Najib doesn’t have the political will and personal strength to push through his transformation programmes.

JAN 27 — Datuk Seri Najib Razak was crowned the “Father of Moderation and Transformation” by the World Chinese Economic Forum (WCEF), which said the prime minister’s “fair and just leadership” had benefited the Chinese community “tremendously”. WCEF chairman Datuk Michael Yeoh said in his speech at the conferment ceremony today.

This was the major news item of the day. WCEF is a gathering of Chinese hongs and towkays eager to seek business favours from the PM. How does Michael Yeoh come by his assessment?

Among others, Yeoh praised Najib’s 1 Malaysia platform, his administration’s decision to increase allocation to Chinese schools and the introduction of tax exemptions for churches and temples, saying the initiatives were proof of the prime minister’s commitment to “fairness and justice”.

Fuyoh! I had to pinch myself. Never have I heard such outpouring of boot-licking averments which Michael sought to prove by stating the material I placed in italics above.

Let me steal the thunder from Michael’s shameless sycophantic offerings.

Two weeks ago, I sat down with Dr Richard Cockett, SEA correspondent for The Economist. Also present was Wan Saiful Wan Jan, head of IDEAS. Richard posted the question to me as to whether Najib will succeed in his transformation ideas.

He will not succeed, I said. But let me say some nice things about Najib. Najib is a personable fellow and if you get close enough to him, you will have to be a black-hearted person NOT to like him. But that is as far as I can go. He is a nice and a personable fellow.

He has his heart at the right place, but as I wrote some time back, he is a political invertebrate. He doesn’t have the political will and personal strength to push through his programmes. I was ready to concede later that Najib, on account of his exterior rhetoric, may indeed have a backbone but still, I find difficulty to locate where on his anatomy.

Take the case of his New Economic Model. Nowadays we hardly hear about it. At the 2011 Umno General Assembly, Najib did not even mention it. Instead he devoted much of his speech sounding very combative and full of vehemence. What he has done was to actually retrograde to Umno cavemen politics. You disagree with us, we bash you in the heads with our swing sticks.

Ask yourself. How will Najib, for instance, push through his economic agenda? Answer: He will revert to the tested ways of selecting cronies, of giving direct negotiated projects masked by seemingly transparent methods to the chosen few. Those chosen few too will be recommended by the Man who can walk on water. He will continue with the patronage system instead of pushing his transforming ideas through.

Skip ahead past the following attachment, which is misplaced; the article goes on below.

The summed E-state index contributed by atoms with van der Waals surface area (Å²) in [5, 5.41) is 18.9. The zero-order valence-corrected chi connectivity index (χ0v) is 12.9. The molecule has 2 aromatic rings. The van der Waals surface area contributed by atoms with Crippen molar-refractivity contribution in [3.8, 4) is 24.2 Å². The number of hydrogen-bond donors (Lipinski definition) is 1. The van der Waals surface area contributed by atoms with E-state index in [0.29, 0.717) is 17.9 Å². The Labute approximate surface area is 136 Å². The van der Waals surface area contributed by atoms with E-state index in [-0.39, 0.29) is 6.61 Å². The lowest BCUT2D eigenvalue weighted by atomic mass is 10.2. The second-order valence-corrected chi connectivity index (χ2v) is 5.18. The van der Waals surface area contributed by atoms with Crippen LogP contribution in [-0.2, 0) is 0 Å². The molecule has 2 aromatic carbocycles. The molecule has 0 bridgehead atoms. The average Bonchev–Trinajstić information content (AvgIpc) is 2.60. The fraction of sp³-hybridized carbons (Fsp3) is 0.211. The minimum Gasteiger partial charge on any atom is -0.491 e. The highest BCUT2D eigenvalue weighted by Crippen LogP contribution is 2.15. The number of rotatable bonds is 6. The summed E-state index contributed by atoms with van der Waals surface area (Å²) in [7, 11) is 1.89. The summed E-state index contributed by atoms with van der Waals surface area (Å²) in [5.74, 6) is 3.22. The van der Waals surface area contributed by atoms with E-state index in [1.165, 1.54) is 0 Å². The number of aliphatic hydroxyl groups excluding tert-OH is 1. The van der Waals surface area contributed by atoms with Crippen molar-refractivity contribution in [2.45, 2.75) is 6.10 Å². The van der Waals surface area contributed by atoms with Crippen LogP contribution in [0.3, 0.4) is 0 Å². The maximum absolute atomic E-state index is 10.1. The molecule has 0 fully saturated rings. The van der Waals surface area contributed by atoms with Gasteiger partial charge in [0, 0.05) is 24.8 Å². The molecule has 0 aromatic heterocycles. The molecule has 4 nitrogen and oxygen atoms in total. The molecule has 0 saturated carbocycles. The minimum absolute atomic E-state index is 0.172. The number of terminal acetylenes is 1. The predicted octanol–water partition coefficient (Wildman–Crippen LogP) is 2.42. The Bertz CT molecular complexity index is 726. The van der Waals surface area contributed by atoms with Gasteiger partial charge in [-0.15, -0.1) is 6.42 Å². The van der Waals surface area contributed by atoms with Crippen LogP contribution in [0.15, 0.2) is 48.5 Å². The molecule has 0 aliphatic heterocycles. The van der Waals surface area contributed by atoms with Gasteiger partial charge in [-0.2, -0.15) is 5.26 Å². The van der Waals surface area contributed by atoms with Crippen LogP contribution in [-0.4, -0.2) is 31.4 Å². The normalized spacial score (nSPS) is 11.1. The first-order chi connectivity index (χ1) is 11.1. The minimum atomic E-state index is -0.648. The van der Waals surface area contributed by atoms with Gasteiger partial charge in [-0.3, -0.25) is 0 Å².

The only transforming sensation that Najib will achieve is perhaps playing with his Transformers toys and watching the film starring Shia LaBeouf. His eyes will probably focus more on Megan Fox.

At the 2010 Umno General Assembly, for instance, all his big ideas were rejected and thwarted by Umno delegates, obviously mirroring the general objection to Najib’s adventurist ideas which were his alone and, most probably, scripted by expensively paid consultants. His idea of 1 Malaysia with the hazy notions of inclusiveness and outward readiness to “We must pool our collective talents in the interests of our nation so that together, we will win out.” Fulamak!

That to be read as: we must pakat pakat to swipe clean the country’s wealth and make hay while the sun shines. We will carry out the agenda of guatolonglu-lutolonggua win-win policies.

The delegates at that assembly immediately rejected Najib’s 1 Malaysia by insisting on Malay-first policies on everything. So what 1 Malaysia is Najib talking about?

His plans to transform the economy and especially that of the Malay economy through his NEM founded on the equally hazy notions of affirmative policies based on free market economics and affirmative policies based on merits were met with howls from delegates insisting on the continuation of NEP-like policies.

In the end, Najib could only muster his last trump card — to claim that after all he is the son of Tun Razak. That, no one can dispute. Genetically he is, but culturally, he isn’t. He doesn’t have the leadership qualities of Tun Razak.

How can he push his liberalist economic agenda through a mindset accustomed to patronage? Will the Umno warlords, who have only known survival through the patronage system of Umno, allow some anointed successor, albeit the son of Tun Razak, dismantle a system that has provided them with succour? That would be suicidal.

Najib will be sacrificed rather than allow a system that has spawn hordes of tenderpreneurs being replaced by an adventurist Najib Razak with a blasphemous idea.

In short, Najib faces a brick wall and he has nowhere to go. Either he faces the Umno firing squad or capitulate. At the 2011 Umno assembly, he has done that exactly — retreated shamelessly. That gutless and shameless position was effectively masked by his recalcitrant and combative rhetoric.

How will he push his transformation programmes through a sea of stubborn tenderpreneurs and obstinate rent-seekers?

So in answer to Richard Cockett, Najib can’t transform. He can only dream of becoming Optimus Prime. —

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